The main point:
We would echo Joe Andrews’ comments (Letters 15 October) about politics and water but in relation to flooding. We are the steering group of the Yorkshire & Humber (Flood and Water Management) Learning and Action Alliance (Y&HLAA).
We eagerly awaited the draft Flood and Water Management Bill following the government’s “acceptance” of Sir Michael Pitt’s recommendations. What became apparent, however, was that the government’s promise to “fully fund all new duties” was not what it seemed. The most expensive ongoing commitments for councils under the draft Bill are for staff to manage the new duties and the adoption and maintenance of sustainable drainage systems (SUDs).
The Department for Environment, Food and Rural Affairs (Defra ) has consistently claimed that money has already been put into local government allocations to cover the staff and that major savings are to be made from the adoption of private sewers. This renders further “revenue” funding for SUDs unnecessary, which is Defra’s stance.
It has not been possible to identify the cash injections − in West Yorkshire Council grants, at least − and the alleged savings arising from transfer of private sewers if any have been proved to fall far short of what is required. Defra has apparently rejected the idea of commuted sums being levied for maintenance of SUDs because it is “indirect taxation”.
Commuted sums continue to be applied to highway adoptions, however, and if SUDs are used to drain the highway there will be no money to maintain them.
The Defra committee criticised the shortcomings of the Bill and recommended postponing it, partly because of shortage of parliamentary time and partly so it could be extended to live up to Sir Michael’s aspirations. However, Defra is proposing to introduce a shorter Bill, presumably to show that government was able to respond to the 2007 events.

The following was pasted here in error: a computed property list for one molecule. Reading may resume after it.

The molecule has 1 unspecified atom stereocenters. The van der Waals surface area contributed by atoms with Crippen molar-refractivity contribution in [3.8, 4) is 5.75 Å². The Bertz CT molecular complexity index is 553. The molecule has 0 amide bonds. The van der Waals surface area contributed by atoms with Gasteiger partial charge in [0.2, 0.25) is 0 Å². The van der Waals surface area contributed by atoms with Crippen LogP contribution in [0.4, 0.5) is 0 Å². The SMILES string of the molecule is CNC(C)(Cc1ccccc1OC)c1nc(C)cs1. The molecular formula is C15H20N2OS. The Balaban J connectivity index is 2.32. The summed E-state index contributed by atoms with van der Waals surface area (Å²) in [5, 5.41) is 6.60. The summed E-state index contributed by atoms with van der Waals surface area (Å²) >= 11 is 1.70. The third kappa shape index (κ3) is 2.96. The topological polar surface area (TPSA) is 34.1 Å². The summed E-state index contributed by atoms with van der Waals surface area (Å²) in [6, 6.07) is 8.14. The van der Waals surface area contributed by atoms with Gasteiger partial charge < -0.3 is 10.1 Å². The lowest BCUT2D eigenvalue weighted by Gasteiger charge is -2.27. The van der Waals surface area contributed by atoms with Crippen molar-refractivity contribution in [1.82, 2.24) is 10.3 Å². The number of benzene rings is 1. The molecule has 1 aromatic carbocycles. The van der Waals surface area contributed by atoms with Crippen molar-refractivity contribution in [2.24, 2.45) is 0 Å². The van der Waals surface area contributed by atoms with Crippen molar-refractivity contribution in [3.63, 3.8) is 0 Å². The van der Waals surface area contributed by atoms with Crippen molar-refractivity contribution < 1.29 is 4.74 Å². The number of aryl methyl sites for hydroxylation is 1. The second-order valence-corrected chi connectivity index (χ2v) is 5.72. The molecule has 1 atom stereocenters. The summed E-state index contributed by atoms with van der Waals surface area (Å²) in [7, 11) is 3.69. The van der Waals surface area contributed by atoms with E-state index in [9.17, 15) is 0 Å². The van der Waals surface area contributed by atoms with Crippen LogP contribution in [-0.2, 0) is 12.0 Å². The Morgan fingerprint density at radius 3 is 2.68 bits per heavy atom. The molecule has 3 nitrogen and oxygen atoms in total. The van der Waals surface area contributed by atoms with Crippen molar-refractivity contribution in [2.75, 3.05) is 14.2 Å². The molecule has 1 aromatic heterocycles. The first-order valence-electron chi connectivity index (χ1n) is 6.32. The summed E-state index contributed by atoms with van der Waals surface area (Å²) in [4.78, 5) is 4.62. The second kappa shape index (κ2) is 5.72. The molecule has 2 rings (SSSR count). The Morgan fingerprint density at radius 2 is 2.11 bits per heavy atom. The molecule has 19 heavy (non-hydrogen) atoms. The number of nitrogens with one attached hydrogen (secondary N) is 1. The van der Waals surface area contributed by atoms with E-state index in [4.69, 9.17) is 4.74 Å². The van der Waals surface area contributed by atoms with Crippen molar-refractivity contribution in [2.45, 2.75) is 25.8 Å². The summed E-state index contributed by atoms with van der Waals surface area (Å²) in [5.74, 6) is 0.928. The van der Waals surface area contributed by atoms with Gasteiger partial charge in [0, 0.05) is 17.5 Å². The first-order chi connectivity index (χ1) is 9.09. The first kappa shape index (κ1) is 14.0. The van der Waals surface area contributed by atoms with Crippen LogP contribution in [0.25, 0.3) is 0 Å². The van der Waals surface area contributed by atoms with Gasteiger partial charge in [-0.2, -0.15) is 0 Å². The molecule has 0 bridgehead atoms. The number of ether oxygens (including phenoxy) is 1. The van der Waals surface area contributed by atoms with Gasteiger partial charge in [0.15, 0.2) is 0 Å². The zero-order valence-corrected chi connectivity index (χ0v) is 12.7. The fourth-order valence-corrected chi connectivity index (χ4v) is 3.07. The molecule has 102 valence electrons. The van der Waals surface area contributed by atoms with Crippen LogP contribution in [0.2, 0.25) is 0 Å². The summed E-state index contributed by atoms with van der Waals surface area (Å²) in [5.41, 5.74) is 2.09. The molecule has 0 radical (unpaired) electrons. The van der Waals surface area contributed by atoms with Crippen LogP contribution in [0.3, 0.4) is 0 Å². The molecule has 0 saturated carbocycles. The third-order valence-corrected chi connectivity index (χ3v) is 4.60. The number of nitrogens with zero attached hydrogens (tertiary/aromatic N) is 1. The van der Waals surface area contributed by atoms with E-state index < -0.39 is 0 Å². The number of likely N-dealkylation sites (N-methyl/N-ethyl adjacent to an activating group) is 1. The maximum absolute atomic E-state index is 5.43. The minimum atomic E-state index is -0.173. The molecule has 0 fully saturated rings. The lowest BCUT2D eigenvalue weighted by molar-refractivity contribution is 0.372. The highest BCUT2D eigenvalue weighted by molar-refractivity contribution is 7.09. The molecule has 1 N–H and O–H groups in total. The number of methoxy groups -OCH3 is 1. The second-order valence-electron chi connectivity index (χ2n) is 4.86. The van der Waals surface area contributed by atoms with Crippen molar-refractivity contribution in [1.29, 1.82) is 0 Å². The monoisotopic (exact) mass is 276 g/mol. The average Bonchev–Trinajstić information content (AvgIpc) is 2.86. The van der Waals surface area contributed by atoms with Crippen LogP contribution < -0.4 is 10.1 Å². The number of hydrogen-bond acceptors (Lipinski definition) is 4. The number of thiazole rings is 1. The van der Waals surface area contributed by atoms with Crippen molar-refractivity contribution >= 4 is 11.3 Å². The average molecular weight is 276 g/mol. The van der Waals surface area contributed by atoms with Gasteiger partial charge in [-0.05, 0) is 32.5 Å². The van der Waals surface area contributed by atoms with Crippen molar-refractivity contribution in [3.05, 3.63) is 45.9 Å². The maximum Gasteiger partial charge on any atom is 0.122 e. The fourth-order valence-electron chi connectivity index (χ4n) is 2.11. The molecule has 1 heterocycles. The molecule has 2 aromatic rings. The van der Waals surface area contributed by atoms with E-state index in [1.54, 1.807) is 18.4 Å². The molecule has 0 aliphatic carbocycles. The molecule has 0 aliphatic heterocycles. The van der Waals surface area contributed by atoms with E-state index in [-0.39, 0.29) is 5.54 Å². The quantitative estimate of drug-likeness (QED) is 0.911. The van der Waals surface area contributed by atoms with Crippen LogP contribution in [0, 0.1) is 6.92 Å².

The Department of Communities and Local Government has put a revision to planning policy statement (PPS) 25 out for consultation which seeks only to make an amendment to definitions of functional flood plain and vulnerability classifications. This misses a golden opportunity to reduce peak discharge to sewers and watercourses by imposing sensible limits on brownfield development. PPS 25 is currently far too lenient in this area. No one in Westminster seems at all concerned about this in spite of considerable lobbying through consultations over the last two years or more and research documents which recommend it.
Finally, to show that the Bill generates cross-party failings, the Tories have criticised the government for not getting the Bill out sooner but in the same week announced that they would not guarantee doing so themselves in the first session of a Tory-led parliament.
- Howard Glenn (M), for Steering Group of the Y&HLAA, firstname.lastname@example.org
We must change the way we live, not the way we travel
Like Antony Oliver (NCE 8 October) I am a great fan of railways. However high speed trains are not as sustainable as many would like to believe.
The energy consumption of a train travelling at 350km per hour is roughly twice that of a conventional one.
One study has found that it would take 60 years to recover the energy costs of constructing and operating a high speed link from London to Glasgow and then only if the market share of the railway relative to air increased from 15% to more than 60%.
A railway line to Manchester would not recover its energy costs even if there were a complete shift from air to rail.
We still live under the illusion that more and better technology will be the answer to our problems rather than facing the uncomfortable truth that we will actually have to change the way we live to avoid a global catastrophe.
- Martin Mansell (M) University of the West of Scotland, Paisley PA1 2BE
Atkins gave no warning to Ofwat
Your article entitled “Atkins issues warning to Ofwat over water future” (NCE 22 October) is inaccurate and misleading. The facts are that Atkins has not issued a warning to Ofwat, nor is it “taking the fight” to the regulator. Equally, our chief executive is not holding emergency talks with Ofwat.
I can confirm that 114 water business employees in Atkins faced redundancy in September We would expect to redeploy a proportion of these colleagues, but with regret, it is unlikely that this will be near the 104 figure that was incorrectly quoted in the original NCE article.
I would like to repeat here the apology that I have made directly to those staff being made redundant and those at risk of redundancy for any additional discomfort that the article and the subsequent weblog has added to what is already an unfortunate and difficult process of change.
Atkins is however actively and constructively engaging in a wider debate to highlight the impact of the AMP cycle on the water industry, which is having such a stark compounding effect during the current recession.